Table 2. Univariate regression coefficients of baseline variables with Z-scores of bone agea

Table 3. Univariate regression coefficients of baseline variables with the Z-score of Bone Health Indexa

4 Discussion

Application of the BoneXpert automated method for assessing bone age and cBMD in JIA patients proved to be feasible. Its use was easy and fast, and the program rejected few radiographs. The Z-scores of bone age and BHI were found to be impaired in the population of JIA patients evaluated in this study compared with a healthy population.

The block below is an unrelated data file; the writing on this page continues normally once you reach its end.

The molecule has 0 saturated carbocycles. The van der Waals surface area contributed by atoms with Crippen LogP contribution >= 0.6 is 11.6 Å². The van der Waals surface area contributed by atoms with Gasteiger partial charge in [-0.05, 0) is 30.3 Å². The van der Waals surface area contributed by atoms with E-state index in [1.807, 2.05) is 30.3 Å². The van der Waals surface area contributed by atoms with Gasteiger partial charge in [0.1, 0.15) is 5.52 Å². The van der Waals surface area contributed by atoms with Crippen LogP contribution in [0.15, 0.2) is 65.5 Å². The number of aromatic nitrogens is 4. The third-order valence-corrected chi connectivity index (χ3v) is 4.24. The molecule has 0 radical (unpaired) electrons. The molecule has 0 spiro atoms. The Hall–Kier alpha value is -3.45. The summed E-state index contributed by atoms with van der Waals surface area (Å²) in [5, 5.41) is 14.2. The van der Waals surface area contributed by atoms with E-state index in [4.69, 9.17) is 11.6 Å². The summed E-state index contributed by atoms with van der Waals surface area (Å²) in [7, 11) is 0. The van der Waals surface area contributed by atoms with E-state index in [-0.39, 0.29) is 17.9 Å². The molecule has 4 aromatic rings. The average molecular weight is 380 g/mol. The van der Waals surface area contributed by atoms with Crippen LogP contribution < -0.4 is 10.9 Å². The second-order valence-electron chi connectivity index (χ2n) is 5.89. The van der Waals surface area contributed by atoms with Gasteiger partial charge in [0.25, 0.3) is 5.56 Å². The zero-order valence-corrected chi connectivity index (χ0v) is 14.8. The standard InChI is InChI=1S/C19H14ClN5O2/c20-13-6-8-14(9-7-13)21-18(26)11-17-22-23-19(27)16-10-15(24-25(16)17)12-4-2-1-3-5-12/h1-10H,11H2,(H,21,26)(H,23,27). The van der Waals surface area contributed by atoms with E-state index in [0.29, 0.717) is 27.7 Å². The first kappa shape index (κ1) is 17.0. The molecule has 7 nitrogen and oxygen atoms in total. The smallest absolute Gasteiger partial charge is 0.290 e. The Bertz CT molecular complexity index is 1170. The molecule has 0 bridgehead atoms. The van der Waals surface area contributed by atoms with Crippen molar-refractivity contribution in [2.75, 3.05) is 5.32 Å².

In addition to its validation in a healthy pediatric population [7],[8], bone age measurement using BoneXpert has been evaluated in pediatric patients of short stature, children with precocious puberty and patients with congenital adrenal hyperplasia [11]-[13]. In these patient groups, in whom bone maturation is likely to be affected, the BoneXpert bone measurement method proved feasible. We had anticipated a higher number of rejections by the BoneXpert program relating to growth abnormalities, periarticular abnormalities and deviation of bone age commonly found in severely affected JIA patients [14]-[17]. Unexpectedly, BoneXpert rejected no radiographs because of these abnormalities. Besides the two rejections due to poor image quality, only one radiograph with extremely accelerated bone maturation resulted in absence of a Z-score of BHI. The low rejection rate is advantageous; however, one has to take into account that patients outside the age ranges of the program had to be excluded, who were composed mostly of older patients (older than 15 years of age for girls and older than age 17 years for boys). For follow-up of patients, it would be useful if a BHI reference existed for children who have reached skeletal maturity. Besides a low rejection rate, the method also showed a very good agreement between left- and right-hand assessment and two repeated measurements of the left-hand radiograph. The excellent agreement of the repeated measurement of one radiograph is to be expected, whereas BoneXpert is an automated computer technique. Other methods used to determine reliability, such as analysis of two radiographs of the same hand of the same patient at one time point, could not be performed, because these radiographs were not available. Bone maturation and cBMD were found to be impaired, as was expected for this group of JIA patients [1],[2],[17]. A regression analysis showed that delayed bone age was associated with glucocorticoid use and that lower BHI was associated with male gender. The association between delayed bone age and glucocorticoid use was not unexpected, as numerous studies have shown that glucocorticoid use may slow longitudinal bone growth and growth plate senescence [18],[19]. In other earlier studies, not only bone age but also impaired BMD has been associated with the use of glucocorticoids [1],[20],[21]. In the present study, this was not the case; the only variable in the regression analysis significantly associated with cBMD was male gender. The lack of association between glucocorticoid use and cBMD could be due to the broad definition of glucocorticoid use (that is, cumulative dose was not taken into account) and the relatively small size of our study population. On the other hand, several randomized trials in adults with rheumatoid arthritis have shown that glucocorticoids can decelerate the loss of hand BMD [22],[23]. Although rheumatoid arthritis and JIA are two different entities, a similar protective effect of glucocorticoids on hand BMD may have played a role in our population. The association with male gender is less easy to interpret. It was previously shown that differences exist between healthy boys and girls in BMD of the forearm, with boys having higher BMD of the forearm than girls [24]. This difference is not associated with body mass index, but is likely to be associated with other factors. The same group also found an association between physical activity and BMD of the forearm, combined with the finding that boys are more physically active than girls [25]. The difference in BHI between boys and girls in the current studies might therefore be explained by low physical activity due to disease activity and by boys being relatively less physically active compared to their healthy peers than girls. The link between physical activity and lower cortical thickness of the forearm was also hinted at in a study in pediatric Crohn’s disease patients. In that study, a lower cortical thickness was also found in boys, which improved with treatment, possibly because patients also increased their daily physical activities with their response to treatment [26].